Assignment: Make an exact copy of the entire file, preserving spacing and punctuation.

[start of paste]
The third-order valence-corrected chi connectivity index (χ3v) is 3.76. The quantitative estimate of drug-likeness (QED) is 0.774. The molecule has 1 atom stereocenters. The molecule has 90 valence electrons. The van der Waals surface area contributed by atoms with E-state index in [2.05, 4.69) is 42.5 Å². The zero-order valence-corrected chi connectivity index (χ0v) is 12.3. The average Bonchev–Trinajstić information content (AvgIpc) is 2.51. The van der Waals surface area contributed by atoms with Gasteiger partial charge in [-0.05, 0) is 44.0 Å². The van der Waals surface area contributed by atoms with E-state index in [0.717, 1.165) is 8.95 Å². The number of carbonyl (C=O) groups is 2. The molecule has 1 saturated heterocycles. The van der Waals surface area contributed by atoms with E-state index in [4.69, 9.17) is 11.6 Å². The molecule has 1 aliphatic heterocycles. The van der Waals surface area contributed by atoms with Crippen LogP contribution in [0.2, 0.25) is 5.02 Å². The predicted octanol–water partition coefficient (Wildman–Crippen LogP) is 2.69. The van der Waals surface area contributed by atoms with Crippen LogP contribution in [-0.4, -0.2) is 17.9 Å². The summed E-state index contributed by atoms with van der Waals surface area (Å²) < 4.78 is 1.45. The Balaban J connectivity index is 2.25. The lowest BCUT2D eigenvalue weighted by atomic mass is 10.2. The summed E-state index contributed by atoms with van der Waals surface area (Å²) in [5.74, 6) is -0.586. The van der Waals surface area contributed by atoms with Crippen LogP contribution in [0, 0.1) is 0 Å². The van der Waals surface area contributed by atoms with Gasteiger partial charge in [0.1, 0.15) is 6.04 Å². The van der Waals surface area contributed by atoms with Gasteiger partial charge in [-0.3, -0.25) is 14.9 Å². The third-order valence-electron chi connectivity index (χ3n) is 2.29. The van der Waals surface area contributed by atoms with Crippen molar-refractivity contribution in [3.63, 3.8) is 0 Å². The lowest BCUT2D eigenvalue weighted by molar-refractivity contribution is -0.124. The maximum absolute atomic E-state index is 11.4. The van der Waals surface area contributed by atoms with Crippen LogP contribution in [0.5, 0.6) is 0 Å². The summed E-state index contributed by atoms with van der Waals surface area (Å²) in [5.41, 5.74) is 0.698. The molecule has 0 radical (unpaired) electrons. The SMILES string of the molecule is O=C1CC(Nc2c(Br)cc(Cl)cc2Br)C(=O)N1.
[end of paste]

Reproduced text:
The third-order valence-corrected chi connectivity index (χ3v) is 3.76. The quantitative estimate of drug-likeness (QED) is 0.774. The molecule has 1 atom stereocenters. The molecule has 90 valence electrons. The van der Waals surface area contributed by atoms with E-state index in [2.05, 4.69) is 42.5 Å². The zero-order valence-corrected chi connectivity index (χ0v) is 12.3. The average Bonchev–Trinajstić information content (AvgIpc) is 2.51. The van der Waals surface area contributed by atoms with Gasteiger partial charge in [-0.05, 0) is 44.0 Å². The van der Waals surface area contributed by atoms with E-state index in [0.717, 1.165) is 8.95 Å². The number of carbonyl (C=O) groups is 2. The molecule has 1 saturated heterocycles. The van der Waals surface area contributed by atoms with E-state index in [4.69, 9.17) is 11.6 Å². The molecule has 1 aliphatic heterocycles. The van der Waals surface area contributed by atoms with Crippen LogP contribution in [0.2, 0.25) is 5.02 Å². The predicted octanol–water partition coefficient (Wildman–Crippen LogP) is 2.69. The van der Waals surface area contributed by atoms with Crippen LogP contribution in [-0.4, -0.2) is 17.9 Å². The summed E-state index contributed by atoms with van der Waals surface area (Å²) < 4.78 is 1.45. The Balaban J connectivity index is 2.25. The lowest BCUT2D eigenvalue weighted by atomic mass is 10.2. The summed E-state index contributed by atoms with van der Waals surface area (Å²) in [5.74, 6) is -0.586. The van der Waals surface area contributed by atoms with Crippen LogP contribution in [0, 0.1) is 0 Å². The van der Waals surface area contributed by atoms with Gasteiger partial charge in [0.1, 0.15) is 6.04 Å². The van der Waals surface area contributed by atoms with Gasteiger partial charge in [-0.3, -0.25) is 14.9 Å². The third-order valence-electron chi connectivity index (χ3n) is 2.29. The van der Waals surface area contributed by atoms with Crippen molar-refractivity contribution in [3.63, 3.8) is 0 Å². The lowest BCUT2D eigenvalue weighted by molar-refractivity contribution is -0.124. The maximum absolute atomic E-state index is 11.4. The van der Waals surface area contributed by atoms with Crippen LogP contribution in [0.5, 0.6) is 0 Å². The summed E-state index contributed by atoms with van der Waals surface area (Å²) in [5.41, 5.74) is 0.698. The molecule has 0 radical (unpaired) electrons. The SMILES string of the molecule is O=C1CC(Nc2c(Br)cc(Cl)cc2Br)C(=O)N1.